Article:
A Great Lakes piping plover at Sauble Beach in 2018. DENIS LANGLOIS/THE SUN TIMES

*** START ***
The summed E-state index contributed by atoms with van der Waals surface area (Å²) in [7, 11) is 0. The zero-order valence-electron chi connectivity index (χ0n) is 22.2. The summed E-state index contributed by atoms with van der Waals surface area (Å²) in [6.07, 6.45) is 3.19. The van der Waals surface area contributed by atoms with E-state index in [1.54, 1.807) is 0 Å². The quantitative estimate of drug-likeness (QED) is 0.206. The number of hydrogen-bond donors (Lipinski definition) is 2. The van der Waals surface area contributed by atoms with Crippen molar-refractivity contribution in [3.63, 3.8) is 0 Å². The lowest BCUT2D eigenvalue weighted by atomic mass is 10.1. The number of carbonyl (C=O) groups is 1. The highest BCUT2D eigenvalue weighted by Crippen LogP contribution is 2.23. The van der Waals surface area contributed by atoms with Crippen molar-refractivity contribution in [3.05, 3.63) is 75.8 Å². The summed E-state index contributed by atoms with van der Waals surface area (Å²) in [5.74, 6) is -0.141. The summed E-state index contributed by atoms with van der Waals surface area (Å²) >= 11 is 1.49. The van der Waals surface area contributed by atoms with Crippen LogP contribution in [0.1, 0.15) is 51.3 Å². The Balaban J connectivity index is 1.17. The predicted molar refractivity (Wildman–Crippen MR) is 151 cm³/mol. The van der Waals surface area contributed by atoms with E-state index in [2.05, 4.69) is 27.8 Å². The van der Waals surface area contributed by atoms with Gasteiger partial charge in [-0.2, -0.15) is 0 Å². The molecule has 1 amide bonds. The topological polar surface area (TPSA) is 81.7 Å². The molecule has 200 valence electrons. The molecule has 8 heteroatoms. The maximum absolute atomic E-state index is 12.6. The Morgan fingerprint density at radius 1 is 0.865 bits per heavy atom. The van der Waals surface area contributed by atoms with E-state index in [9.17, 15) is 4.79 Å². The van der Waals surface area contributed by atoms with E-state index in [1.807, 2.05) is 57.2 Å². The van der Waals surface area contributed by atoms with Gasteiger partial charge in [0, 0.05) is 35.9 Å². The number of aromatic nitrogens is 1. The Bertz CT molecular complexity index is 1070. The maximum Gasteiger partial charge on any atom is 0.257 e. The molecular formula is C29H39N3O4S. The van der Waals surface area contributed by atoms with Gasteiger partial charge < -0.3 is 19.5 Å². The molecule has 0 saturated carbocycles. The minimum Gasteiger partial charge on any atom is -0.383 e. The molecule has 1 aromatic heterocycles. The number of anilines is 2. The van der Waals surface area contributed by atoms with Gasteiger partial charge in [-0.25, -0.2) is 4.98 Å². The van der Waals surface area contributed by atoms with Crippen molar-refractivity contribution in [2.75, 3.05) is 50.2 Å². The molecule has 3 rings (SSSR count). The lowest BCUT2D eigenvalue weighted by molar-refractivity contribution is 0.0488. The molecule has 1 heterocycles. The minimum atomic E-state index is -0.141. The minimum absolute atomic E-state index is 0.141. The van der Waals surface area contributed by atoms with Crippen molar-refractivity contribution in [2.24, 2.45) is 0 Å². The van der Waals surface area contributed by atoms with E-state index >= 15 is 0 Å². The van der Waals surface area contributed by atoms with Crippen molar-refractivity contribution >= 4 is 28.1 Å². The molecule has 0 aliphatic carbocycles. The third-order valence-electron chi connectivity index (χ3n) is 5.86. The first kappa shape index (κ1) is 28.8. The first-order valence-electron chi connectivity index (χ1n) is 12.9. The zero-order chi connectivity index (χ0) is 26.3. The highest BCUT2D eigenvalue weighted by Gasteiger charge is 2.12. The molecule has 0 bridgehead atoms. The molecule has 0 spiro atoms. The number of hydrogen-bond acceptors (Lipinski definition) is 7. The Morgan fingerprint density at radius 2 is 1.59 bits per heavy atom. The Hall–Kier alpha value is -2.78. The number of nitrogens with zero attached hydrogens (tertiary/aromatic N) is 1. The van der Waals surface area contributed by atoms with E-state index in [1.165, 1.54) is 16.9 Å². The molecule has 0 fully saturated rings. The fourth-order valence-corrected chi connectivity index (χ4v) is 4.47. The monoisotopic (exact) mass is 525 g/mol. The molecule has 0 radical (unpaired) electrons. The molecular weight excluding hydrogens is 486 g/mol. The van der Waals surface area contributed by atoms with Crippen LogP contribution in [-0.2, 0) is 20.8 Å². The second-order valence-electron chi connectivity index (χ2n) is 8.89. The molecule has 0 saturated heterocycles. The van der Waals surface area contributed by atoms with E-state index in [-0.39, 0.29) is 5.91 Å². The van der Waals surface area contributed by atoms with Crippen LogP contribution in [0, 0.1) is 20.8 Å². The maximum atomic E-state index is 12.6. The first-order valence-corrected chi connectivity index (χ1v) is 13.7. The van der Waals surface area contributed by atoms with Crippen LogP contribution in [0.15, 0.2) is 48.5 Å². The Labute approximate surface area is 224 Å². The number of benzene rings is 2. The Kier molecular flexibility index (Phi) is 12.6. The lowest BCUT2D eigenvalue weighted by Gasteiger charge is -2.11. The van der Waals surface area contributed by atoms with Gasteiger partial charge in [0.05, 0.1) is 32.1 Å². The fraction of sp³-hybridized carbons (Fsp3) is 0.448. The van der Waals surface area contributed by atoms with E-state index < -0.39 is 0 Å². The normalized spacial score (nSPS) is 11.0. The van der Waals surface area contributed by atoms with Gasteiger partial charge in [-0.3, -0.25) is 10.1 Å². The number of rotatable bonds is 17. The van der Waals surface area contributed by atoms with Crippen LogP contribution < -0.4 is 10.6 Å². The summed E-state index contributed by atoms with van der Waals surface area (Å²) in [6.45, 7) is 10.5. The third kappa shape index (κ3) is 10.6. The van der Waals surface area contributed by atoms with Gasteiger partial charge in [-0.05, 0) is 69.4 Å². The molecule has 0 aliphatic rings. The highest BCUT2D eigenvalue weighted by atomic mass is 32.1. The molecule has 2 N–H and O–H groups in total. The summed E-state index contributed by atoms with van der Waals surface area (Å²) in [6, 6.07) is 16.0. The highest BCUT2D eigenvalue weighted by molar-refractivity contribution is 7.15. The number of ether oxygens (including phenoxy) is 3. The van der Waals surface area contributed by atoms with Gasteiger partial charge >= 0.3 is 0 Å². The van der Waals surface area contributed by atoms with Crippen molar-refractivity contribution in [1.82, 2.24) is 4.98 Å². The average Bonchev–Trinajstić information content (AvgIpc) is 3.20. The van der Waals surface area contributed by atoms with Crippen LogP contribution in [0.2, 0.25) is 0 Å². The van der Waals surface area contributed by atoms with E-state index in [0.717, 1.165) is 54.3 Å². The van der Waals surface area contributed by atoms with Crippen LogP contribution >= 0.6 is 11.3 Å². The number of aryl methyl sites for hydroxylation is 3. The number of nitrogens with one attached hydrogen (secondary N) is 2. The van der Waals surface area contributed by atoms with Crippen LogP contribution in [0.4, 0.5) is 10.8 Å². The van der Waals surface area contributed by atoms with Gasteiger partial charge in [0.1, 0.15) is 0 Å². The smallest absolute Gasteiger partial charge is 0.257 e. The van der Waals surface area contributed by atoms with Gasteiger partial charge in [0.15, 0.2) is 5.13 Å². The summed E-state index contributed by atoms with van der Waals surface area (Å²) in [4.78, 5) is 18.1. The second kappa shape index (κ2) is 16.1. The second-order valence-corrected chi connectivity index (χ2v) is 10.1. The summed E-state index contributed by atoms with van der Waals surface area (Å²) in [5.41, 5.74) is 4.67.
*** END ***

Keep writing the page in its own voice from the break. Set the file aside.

South Bruce Peninsula Mayor Janice Jackson says she questions whether piping plovers are truly endangered.“A great percentage of our municipality’s residents are seasonal and they’re snowbirds and I hear from the snowbirds that winter in Florida that there’s an abundance of plovers down there. Some of them are tagged with leg bands, but most of them are not,” she said in an interview.“So for that reason, I have to question whether they are actually endangered.”But Andrea Gress, the Ontario piping plover program co-ordinator with Bird Studies Canada, said the tiny shorebirds, which nest annually at Sauble Beach, are “absolutely endangered.”The current estimate of 4,000 pairs worldwide – they nest only in Canada and the United States – is pretty accurate, she said. About 75 nesting pairs of piping plovers resided on the Great Lakes in 2017, but that number dropped to 67 pairs in 2018.“The reason that we see so many of them in Florida is because the Great Lakes piping plovers and the Atlantic piping plovers really like Florida – there’s lots of big beaches, lots of natural areas that they can over-winter in. So it’s very common to see larger flocks of them on those beaches,” she said.Atlantic Canada has a much higher population of piping plovers than the Great Lakes, she added.“So if they’re seeing maybe a flock of 40 of them down in Florida that, by no means, means that they’re not endangered.”The Ontario government announced in January that it is undertaking a review of the Endangered Species Act to “improve protections for species at risk, consider modern and innovative approaches to achieve positive outcomes for species at risk as well as to look for ways to streamline approvals and provide clarity to support economic development.”Jackson said it “would certainly be easier” on the town, as it relates to its efforts to groom and maintain Sauble, if the piping plovers were “downgraded” to, perhaps, a threatened species.“However, we’re still committed to protecting the plovers at Sauble Beach. We’ll always be committed to protecting the plovers at Sauble Beach. It really has nothing to do with the plovers. It has to do with environmental groups that don’t want us to maintain our asset,” she said.Jackson said she believes only piping plovers with leg bands are included in the Ontario count. The rest are “off the radar,” she said, and might be nesting in areas not known to those who track that information.Gress said Bird Studies Canada believes about 95 per cent of piping plovers that nest on the Great Lakes are banded. Birds without the bands are also counted, she said.The organization knows nearly all the beaches where the birds nest in Ontario, she added.“These guys have been studied for 30, 40 years. We know where they’re breeding. So we can get that population data even if they don’t have bands on their legs,” she said.Gress said Bird Studies Canada is concerned about the province’s review of the Ontario Endangered Species Act.“I don’t think they’ll remove piping plovers because, frankly, they’re very endangered. But I am concerned about some of the proposed changes to the act and how those will be implemented and the impacts that’s going to have on not just the piping plovers, but other species at risk here in Ontario,” she said.Piping plovers, an endangered species on the Species at Risk in Ontario list, returned in 2007 to Sauble Beach after a 30-year absence. Pairs of the shorebirds have been nesting and raising their chicks at Sauble each year since.South Bruce Peninsula officials have said the town had been trying for years to get an agreement in writing with the MNRF that would allow the municipality to cultivate and rake the sand at Sauble before the endangered piping plovers arrive for the nesting season and after the shorebirds leave for their southern wintering grounds.Jackson said the town also wants to be able to maintain the beach away from the plovers while the birds are at the beach, while ensuring they are protected.Jackson has said the MNRF, under the previous Liberal government, refused to come to the table to negotiate an agreement in writing.South Bruce Peninsula is scheduled to go to trial in late May to answer to two charges, laid by the Ministry of Natural Resources & Forestry under the Endangered Species Act, related to the impact of the town’s beach grooming activities at Sauble Beach.The MNRF laid the charges in 2018, alleging the work during two periods in 2017 damaged the habitat of the piping plover.